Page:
Vanguard Wellesley is a fund we have long admired at Young Research. It was once a go-to fund for clients, readers, close friends, and even dear family members.
What gave Vanguard Wellesley Income so much appeal?
Wellesley is the more conservative and younger cousin of the Vanguard Wellington Fund—the nation’s oldest balanced mutual fund.
Over its almost 51-year history, Wellesley has invested an average of 65% in bonds and 35% in stocks. The bonds are primarily intermediate-term investment-grade corporates; the stocks are dividend-paying blue-chip names.
Wellesley’s Baptism by Fire
Wellesley was started in July of 1970. Not great timing for a fund with a bond-heavy allocation. Over the first 11 years of Wellesley’s life, interest rates more than doubled. Remember, when interest rates rise, bond prices fall.
How did Wellesley do during one of the worst onslaughts on record for bond investors?
It performed like a champ.
Wellesley was down only twice during that 11-year period—a loss of 3.5% and 6.4%.
Wellesley is still managed by Wellington Management, but as the fund has gained heft, its universe of opportunities has dwindled to levels we no longer find appealing.
The Vanguard Wellesley Way of investing in a mix of investment-grade corporate bonds and dividend-paying stocks remains, however a winning strategy. Wellesley’s 65-35 allocation has offered consistency and relative stability for conservative investors, especially those investors in the later stages of retirement.
Vanguard Wellesley Income this Century
The chart below highlights the performance of Vanguard Wellesley’s 65-35 mix so far this century. With two of the worst bear markets on record, one of which saw the over-hyped Nasdaq composite fall by over 80% from its high, Wellesley marched higher with much shallower corrections.
An Open Market Alternative to Wellesley
For clients of our investment counsel firm, we have taken what Wellesley (and Wellington) pioneered and improved upon it (in our humble opinion of course).
We focus not only on blue-chip dividend payers, but also smaller high-quality dividend payers and we especially like companies that have a record of making regular annual dividend increases. We have greatly expanded our universe of available common stocks by investing in both U.S. and international dividend payers. Foreign markets are loaded with higher-yielding names.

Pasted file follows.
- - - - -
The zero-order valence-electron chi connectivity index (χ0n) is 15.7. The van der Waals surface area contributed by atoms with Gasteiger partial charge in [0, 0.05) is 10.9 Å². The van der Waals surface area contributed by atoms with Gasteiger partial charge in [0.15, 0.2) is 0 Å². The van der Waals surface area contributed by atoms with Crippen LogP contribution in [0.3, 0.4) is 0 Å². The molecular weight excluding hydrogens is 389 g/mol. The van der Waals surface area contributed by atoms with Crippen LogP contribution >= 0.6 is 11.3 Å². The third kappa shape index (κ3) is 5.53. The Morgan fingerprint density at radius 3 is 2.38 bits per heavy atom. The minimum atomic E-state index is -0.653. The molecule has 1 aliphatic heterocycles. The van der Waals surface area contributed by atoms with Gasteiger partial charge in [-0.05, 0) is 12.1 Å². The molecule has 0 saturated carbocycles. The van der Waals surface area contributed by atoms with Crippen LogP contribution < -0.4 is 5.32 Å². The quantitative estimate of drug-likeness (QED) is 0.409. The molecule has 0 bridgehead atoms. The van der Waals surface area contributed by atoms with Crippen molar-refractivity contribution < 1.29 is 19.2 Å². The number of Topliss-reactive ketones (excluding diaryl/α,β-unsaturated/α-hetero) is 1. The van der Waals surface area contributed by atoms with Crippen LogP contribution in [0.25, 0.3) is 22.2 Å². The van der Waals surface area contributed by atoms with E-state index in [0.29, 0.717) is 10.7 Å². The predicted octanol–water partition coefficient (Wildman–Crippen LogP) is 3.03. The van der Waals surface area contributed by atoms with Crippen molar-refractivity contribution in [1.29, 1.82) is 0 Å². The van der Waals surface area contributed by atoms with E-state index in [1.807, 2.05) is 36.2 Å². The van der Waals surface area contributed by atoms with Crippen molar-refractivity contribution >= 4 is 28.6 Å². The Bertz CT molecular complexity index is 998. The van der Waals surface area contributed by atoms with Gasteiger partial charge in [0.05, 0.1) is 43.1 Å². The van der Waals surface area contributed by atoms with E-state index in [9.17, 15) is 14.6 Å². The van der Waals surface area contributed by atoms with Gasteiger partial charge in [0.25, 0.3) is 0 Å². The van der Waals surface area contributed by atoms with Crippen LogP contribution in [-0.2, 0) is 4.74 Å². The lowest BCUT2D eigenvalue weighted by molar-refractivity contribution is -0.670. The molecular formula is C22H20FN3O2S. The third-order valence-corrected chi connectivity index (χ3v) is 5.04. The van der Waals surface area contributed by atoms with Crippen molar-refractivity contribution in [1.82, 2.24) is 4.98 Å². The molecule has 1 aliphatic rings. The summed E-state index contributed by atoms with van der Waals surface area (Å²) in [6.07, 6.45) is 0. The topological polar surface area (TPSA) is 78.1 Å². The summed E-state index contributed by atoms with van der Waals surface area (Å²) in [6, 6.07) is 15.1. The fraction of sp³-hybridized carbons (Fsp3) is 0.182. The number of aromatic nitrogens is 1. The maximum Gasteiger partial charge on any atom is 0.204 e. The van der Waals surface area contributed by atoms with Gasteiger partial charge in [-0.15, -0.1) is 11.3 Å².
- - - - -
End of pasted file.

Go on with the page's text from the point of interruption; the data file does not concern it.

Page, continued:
Long-time followers and readers of Richard C. Young’s Intelligence Report will know this common stock strategy as Young Research’s Retirement Compounders® strategy.
Protection from U.S. Dollar Debasement
We have further improved on the Wellesley Way in our managed portfolios by building on my over five decades of experience following and analyzing global currency and precious metals markets.
Why? With deficits now measured in the trillions, who wouldn’t want at least some protection from the ever-rising risk of U.S. dollar debasement?
Bond Investing: Opportunity and Flexibility
Our bond strategy is where you may find the most value. Buying individual bonds is not the province of individual investors. Individual investors are left out of the primary market, where new issues can come to market at deep discounts to bonds already trading on the secondary market. We participate in the new issue market on behalf of our investment counsel clients.
Importantly though, we aren’t so big that we are effectively forced to build bond portfolios for clients that mirror an index. We also have free reign to invest across the fixed income markets. If long-bonds look risky or don’t offer enough return, we can favor short-term bonds. If low-grade bonds are being given away, we have the ability to take them. Vanguard Wellesley maintains about the same maturity and quality portfolio regardless of how the fixed income landscape evolves.